Dec. 11, 2014, LINCOLN, Neb.– The Robert B. Daugherty Water for Food Institute at the University of Nebraska will host “Remote Sensing for Crop Water Productivity Targets and Monitoring” at 1:30 p.m., Dec. 15 in the Hardin Hall auditorium on the University of Nebraska-Lincoln East Campus.
Dr. Wim G.M. Bastiaanssen, professor of global water accounting for UNESCO-IHE and professor of civil engineering and geosciences at Delft University of Technology in the Netherlands, will discuss using remote sensing data to analyze important water management problems and drive agricultural decision-making. The talk is free and open to the public.
Dr. Bastiaanssen is an expert in earth observation technologies for land and atmospheric processes, with a specialization in river basin management and agricultural water management. He has extensive experience in irrigation systems hydrology at field and regional scales. His interests is in computing intelligent pixels, and using that spatial information to diagnose water resources management situations where data is limited. He developed the Surface Energy Balance Algorithm for Land (SEBAL), an image-processing model that maps evapotranspiration, biomass growth, water deficit and soil moisture.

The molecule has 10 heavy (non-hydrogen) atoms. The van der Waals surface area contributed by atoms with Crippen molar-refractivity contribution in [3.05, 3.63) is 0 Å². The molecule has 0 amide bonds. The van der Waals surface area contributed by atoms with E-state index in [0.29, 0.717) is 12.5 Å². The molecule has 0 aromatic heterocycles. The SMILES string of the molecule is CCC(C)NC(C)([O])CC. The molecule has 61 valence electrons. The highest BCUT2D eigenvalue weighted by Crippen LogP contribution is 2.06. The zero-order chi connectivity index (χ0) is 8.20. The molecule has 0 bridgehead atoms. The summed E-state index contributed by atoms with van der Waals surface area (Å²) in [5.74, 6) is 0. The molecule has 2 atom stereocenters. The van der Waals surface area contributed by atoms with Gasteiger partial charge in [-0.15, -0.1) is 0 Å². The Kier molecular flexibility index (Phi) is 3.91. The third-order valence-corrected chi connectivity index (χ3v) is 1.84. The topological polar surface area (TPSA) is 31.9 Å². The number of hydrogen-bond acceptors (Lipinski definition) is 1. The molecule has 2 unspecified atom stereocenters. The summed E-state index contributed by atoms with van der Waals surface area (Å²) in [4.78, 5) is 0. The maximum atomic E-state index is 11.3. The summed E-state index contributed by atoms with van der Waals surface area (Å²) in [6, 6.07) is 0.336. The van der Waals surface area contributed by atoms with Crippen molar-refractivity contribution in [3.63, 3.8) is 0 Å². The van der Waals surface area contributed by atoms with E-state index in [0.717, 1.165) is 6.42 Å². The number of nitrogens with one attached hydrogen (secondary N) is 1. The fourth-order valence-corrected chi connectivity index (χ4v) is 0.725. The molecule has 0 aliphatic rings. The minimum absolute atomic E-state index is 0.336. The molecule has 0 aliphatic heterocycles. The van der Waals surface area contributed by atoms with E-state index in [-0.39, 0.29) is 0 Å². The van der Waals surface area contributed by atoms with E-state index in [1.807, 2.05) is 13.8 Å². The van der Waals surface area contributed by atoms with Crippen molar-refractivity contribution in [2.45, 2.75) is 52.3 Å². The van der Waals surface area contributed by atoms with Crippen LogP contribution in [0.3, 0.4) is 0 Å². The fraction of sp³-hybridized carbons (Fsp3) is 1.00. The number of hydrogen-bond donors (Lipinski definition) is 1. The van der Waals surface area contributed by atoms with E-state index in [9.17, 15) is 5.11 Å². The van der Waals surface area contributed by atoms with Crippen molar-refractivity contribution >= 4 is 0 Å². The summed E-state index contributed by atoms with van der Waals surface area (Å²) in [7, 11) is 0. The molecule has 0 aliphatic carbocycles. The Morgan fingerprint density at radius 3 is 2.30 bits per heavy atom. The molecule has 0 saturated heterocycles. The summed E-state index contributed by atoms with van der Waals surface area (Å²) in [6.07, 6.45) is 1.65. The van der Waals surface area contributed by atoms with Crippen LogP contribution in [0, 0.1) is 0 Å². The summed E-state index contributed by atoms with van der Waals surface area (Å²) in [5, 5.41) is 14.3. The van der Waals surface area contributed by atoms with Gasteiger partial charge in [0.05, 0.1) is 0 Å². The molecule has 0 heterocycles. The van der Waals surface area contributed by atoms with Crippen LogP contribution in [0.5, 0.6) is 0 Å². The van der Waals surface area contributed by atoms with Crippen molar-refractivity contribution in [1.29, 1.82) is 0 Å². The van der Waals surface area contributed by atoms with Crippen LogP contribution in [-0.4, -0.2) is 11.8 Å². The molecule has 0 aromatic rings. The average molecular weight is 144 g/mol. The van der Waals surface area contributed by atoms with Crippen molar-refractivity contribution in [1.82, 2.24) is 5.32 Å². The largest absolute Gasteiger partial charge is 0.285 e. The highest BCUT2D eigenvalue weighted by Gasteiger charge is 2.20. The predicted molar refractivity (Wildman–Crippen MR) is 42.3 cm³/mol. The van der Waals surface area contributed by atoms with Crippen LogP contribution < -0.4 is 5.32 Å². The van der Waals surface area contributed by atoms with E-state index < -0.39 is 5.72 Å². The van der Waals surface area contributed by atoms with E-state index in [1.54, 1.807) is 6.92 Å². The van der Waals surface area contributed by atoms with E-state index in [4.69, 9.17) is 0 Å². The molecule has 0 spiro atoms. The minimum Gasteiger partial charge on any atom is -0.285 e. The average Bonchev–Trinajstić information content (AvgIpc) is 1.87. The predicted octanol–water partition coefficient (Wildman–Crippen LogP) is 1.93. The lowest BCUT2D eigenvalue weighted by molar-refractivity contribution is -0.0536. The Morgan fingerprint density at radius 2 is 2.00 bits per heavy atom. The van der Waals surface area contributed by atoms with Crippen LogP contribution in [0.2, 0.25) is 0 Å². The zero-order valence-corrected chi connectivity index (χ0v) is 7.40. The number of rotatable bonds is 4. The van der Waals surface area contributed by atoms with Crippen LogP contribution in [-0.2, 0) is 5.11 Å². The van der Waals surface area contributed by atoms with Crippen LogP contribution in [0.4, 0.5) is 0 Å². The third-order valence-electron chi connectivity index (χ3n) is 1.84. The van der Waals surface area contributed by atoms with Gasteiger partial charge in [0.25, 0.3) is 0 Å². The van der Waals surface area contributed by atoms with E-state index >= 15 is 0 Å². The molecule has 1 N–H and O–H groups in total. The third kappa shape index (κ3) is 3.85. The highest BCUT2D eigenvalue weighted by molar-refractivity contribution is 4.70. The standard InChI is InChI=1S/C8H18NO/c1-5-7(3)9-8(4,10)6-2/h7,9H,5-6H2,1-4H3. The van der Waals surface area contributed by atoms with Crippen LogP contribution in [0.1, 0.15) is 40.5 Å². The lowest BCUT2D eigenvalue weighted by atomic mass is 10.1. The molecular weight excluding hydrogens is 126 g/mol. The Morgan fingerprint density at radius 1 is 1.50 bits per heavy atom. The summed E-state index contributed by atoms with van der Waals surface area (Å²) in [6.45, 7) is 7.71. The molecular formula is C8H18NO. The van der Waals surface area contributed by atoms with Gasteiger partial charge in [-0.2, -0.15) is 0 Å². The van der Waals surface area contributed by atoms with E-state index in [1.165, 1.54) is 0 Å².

As UNESCO-IHE’s Global Water Accounting Chair, he oversees an international, standardized reporting system for gauged, poorly gauged and ungauged basins. He is founder of Water Accounting Plus and WaterWatch BV, and co-founder of SEBAL North America and eLEAF. His work with Water Accounting Plus provided the International Water Management Institute with an analytical framework to describe water flows, fluxes, consumptive use and services, and water resources reporting.
Dr. Bastiaanssen holds a doctorate in eco-hydrology, soil physics and groundwater management from Wageningen Agricultural University and a bachelor’s in tropical land and water management engineering from Larenstein College in Velp.
The Robert B. Daugherty Water for Food Institute at the University of Nebraska was founded in 2010 to address the global challenge of achieving food security with less stress on water resources through improved water management in agricultural and food systems. We are committed to ensuring a water and food secure world while sustaining the use of water for other human and environmental needs.
The University of Nebraska has invested in four interdisciplinary, University-wide institutes—including the Robert B. Daugherty Water for Food Institute—that leverage talent and research-based expertise from across the University of Nebraska system to focus on complex state, national and global challenges.
Learn more at http://waterforfood.nebraska.edu/.